The security game has changed. The simple tactics of moves and counter moves is no longer working. More businesses are being successfully attacked despite the numerous point solutions available; worse, many don't even know they have been attacked until it's too late.
The problem is that the attacks and attackers themselves have evolved. Forget the old faceless image of a socially-introvert hacker as your opponent. Today's hackers are well-oiled enterprises in their own right; and they work for money not just for sport. This has led to an increased sophistication in attacks. Some use smokescreen tactics to divert attention away from their true malicious goal; others trade and barter secret business information gleaned from social engineering.
Our modus operandi has also changed, especially in Hong Kong. With businesses asking employees to collaborate more and become mobile, many constantly share information and access key applications through a variety of constantly-connected devices. This has increased application and network security risks, and made the security walls porous.
The risk of non-compliance is another issue that keep CIOs awake through the night. With regulations becoming more stringent, businesses are hard-pressed to comply. Those who don't, not only face huge fines but risk tarnishing their reputations irreversibly.
Don't sacrifice your pawns unnecessarily
It's better to view today's security as a chess game. Your security policies and solutions are your pawns on the chess board they are constantly evolving. Reacting to your opponent's moves is not enough; it makes you defensive and blinds you from multi-modal attacks. Every chess player knows that a winning strategy requires you to nullify the opponent's strategy, prepare for counter moves and protect your king--the company data.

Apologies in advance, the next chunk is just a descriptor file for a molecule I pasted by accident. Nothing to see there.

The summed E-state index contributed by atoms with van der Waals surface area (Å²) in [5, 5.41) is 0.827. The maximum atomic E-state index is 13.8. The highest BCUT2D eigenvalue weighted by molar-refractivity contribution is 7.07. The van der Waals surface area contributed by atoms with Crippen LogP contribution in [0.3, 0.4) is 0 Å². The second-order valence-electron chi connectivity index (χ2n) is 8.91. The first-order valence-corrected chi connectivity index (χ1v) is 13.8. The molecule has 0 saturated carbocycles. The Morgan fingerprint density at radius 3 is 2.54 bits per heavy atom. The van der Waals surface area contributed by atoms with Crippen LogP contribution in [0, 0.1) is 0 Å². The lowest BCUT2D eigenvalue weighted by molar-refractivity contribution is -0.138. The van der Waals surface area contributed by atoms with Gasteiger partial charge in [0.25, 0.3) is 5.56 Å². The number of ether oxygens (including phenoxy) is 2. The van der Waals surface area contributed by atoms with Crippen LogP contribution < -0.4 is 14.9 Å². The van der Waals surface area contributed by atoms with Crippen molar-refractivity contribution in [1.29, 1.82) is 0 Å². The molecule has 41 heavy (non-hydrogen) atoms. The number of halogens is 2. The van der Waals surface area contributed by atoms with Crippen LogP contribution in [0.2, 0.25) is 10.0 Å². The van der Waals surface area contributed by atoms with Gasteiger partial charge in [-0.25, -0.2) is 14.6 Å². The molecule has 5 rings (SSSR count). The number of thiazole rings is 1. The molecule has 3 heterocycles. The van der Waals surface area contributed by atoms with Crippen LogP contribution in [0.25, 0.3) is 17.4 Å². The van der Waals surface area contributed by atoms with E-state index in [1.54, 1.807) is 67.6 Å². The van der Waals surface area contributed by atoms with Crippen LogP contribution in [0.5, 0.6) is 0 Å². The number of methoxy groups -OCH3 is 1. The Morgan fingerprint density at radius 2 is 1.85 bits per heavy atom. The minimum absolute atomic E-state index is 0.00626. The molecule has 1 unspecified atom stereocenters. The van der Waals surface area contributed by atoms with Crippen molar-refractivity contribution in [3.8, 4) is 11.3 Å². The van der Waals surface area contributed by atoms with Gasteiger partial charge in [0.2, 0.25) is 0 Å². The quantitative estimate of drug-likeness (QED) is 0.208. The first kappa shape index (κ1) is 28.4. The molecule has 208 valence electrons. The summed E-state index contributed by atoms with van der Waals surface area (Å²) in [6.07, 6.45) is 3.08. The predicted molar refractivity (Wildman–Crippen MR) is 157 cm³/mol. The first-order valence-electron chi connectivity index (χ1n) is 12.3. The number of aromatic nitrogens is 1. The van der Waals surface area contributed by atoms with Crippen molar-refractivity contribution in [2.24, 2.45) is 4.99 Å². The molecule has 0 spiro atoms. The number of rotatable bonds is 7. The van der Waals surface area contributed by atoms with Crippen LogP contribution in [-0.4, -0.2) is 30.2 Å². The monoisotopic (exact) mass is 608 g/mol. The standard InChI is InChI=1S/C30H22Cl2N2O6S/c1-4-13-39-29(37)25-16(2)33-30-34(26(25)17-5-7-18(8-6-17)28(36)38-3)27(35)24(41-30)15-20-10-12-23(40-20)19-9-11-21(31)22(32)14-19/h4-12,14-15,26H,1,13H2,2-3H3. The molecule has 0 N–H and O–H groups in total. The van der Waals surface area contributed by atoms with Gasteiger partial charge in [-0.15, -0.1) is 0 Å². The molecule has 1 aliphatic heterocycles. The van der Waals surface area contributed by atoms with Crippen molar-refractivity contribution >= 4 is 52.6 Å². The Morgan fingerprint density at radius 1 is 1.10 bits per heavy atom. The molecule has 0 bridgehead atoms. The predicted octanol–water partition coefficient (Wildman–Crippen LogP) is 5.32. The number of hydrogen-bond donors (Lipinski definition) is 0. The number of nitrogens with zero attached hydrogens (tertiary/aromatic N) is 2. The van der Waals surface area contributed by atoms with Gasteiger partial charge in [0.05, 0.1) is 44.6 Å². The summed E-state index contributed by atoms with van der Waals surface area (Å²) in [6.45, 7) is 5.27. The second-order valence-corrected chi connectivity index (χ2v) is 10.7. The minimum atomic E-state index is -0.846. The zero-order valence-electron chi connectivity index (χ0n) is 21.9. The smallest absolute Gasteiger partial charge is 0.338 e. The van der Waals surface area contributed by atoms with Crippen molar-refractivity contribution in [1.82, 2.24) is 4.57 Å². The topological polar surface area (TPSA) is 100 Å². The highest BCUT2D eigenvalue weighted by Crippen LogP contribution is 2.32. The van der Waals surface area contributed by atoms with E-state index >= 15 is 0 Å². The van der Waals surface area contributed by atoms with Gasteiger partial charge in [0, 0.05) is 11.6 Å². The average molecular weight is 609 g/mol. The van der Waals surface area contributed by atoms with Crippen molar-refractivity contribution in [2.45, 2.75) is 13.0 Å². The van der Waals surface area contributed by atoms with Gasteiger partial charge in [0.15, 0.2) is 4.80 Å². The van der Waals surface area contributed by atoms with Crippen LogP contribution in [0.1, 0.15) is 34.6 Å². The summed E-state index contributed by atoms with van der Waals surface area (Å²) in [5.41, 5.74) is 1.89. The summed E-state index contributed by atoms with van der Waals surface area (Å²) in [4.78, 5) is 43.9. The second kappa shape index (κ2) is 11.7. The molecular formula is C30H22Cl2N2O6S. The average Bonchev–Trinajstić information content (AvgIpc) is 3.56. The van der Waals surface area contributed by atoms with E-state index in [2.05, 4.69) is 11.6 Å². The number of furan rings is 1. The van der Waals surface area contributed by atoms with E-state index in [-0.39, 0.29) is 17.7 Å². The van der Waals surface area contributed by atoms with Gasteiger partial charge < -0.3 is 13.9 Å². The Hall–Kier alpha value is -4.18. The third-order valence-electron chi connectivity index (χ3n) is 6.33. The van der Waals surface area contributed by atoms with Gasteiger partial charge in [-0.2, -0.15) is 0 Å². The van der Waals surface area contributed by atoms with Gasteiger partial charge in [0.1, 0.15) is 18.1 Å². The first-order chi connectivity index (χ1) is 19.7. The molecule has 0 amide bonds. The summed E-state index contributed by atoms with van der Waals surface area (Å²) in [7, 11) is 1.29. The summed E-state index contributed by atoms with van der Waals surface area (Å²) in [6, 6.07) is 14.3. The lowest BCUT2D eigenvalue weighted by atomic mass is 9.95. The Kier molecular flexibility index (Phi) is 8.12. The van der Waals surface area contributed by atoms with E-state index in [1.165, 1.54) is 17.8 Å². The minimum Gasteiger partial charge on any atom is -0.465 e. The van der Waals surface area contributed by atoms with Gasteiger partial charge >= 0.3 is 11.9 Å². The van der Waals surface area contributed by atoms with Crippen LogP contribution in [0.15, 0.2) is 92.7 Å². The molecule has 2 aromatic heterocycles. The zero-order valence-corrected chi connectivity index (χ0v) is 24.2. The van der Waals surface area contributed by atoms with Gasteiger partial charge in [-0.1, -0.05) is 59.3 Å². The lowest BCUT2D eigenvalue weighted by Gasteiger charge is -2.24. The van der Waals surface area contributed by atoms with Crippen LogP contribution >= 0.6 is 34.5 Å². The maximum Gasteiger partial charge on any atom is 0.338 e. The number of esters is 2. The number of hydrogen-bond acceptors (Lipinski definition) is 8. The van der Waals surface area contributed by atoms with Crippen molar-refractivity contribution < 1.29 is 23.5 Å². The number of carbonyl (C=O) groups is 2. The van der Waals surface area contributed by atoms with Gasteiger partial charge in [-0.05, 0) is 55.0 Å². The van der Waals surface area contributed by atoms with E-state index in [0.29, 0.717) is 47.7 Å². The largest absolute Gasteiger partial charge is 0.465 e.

So why doesn't the old approach of using point solutions work? First, it comes from a militaristic point of view that assumes your business is a castle and building strong walls can thwart your attackers.
Today, however, businesses are diverse, disparate and extremely mobile. Networks lie at the heart of many businesses, enabling them to adapt to a dynamic market, exploit new and fleeting opportunities and improve operational efficiency. Clouds have also changed internal infrastructures. In the name of better efficiency and cost savings, many are adopting cloud-driven application delivery models to be more agile.
All these changes mean that vulnerability against network threats--such as DDoS and DNS attacks--have increased exponentially. A single network outage can not only bring businesses to their knees, but open a gaping hole for intruders to create backdoors or even steal secrets.
Access security, once seen as an option, has also become mandatory. With employees working from disparate locations and becoming increasingly mobile-driven, who gets access to which applications becomes important. Without a good access management system, businesses are vulnerable to attacks from both insiders and outside hackers.
A well-rounded security framework can offer you an in-depth look at the risks and threats that your entire infrastructure faces, allowing you to plan for the right security measures. It also allows you to understand the security impact of deploying architectures like Bring Your Own Device (BYOD) have on the entire infrastructure.
How to protect your king
So where do you begin? Here are three things to keep in mind when building a complete security framework.